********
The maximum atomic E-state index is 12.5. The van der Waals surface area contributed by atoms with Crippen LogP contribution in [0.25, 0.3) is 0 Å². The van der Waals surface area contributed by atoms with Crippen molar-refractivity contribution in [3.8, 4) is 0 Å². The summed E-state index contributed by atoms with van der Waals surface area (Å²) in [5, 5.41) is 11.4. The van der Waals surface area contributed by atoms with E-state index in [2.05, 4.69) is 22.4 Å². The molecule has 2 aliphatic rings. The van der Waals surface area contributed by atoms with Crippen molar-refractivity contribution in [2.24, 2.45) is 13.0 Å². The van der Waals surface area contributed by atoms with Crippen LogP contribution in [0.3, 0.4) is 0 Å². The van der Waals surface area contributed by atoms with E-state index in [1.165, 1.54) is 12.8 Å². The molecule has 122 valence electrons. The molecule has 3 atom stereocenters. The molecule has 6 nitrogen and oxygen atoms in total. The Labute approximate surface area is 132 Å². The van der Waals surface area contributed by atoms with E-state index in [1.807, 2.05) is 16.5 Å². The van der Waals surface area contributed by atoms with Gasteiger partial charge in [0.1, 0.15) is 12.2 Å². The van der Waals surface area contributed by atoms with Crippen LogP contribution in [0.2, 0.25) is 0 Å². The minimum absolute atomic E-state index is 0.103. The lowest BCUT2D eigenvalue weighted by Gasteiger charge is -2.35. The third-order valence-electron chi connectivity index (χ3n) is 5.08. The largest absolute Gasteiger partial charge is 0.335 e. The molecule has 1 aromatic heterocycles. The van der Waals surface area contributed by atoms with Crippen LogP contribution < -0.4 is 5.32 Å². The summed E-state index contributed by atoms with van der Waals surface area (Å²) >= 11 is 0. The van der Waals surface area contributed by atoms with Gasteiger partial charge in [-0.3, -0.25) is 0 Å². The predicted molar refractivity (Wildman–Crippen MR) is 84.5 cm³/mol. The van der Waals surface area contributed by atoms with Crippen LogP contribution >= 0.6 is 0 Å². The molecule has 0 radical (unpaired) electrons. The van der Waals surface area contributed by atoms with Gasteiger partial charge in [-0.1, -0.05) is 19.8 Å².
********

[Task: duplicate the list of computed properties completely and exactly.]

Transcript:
The maximum atomic E-state index is 12.5. The van der Waals surface area contributed by atoms with Crippen LogP contribution in [0.25, 0.3) is 0 Å². The van der Waals surface area contributed by atoms with Crippen molar-refractivity contribution in [3.8, 4) is 0 Å². The summed E-state index contributed by atoms with van der Waals surface area (Å²) in [5, 5.41) is 11.4. The van der Waals surface area contributed by atoms with E-state index in [2.05, 4.69) is 22.4 Å². The molecule has 2 aliphatic rings. The van der Waals surface area contributed by atoms with Crippen molar-refractivity contribution in [2.24, 2.45) is 13.0 Å². The van der Waals surface area contributed by atoms with Crippen LogP contribution in [0.3, 0.4) is 0 Å². The van der Waals surface area contributed by atoms with E-state index in [1.165, 1.54) is 12.8 Å². The molecule has 122 valence electrons. The molecule has 3 atom stereocenters. The molecule has 6 nitrogen and oxygen atoms in total. The Labute approximate surface area is 132 Å². The van der Waals surface area contributed by atoms with E-state index in [1.807, 2.05) is 16.5 Å². The van der Waals surface area contributed by atoms with Gasteiger partial charge in [0.1, 0.15) is 12.2 Å². The van der Waals surface area contributed by atoms with Crippen LogP contribution in [0.2, 0.25) is 0 Å². The minimum absolute atomic E-state index is 0.103. The lowest BCUT2D eigenvalue weighted by Gasteiger charge is -2.35. The third-order valence-electron chi connectivity index (χ3n) is 5.08. The largest absolute Gasteiger partial charge is 0.335 e. The molecule has 1 aromatic heterocycles. The van der Waals surface area contributed by atoms with Crippen LogP contribution < -0.4 is 5.32 Å². The summed E-state index contributed by atoms with van der Waals surface area (Å²) >= 11 is 0. The van der Waals surface area contributed by atoms with Gasteiger partial charge in [-0.3, -0.25) is 0 Å². The predicted molar refractivity (Wildman–Crippen MR) is 84.5 cm³/mol. The van der Waals surface area contributed by atoms with Crippen LogP contribution >= 0.6 is 0 Å². The molecule has 0 radical (unpaired) electrons. The van der Waals surface area contributed by atoms with Gasteiger partial charge in [-0.1, -0.05) is 19.8 Å².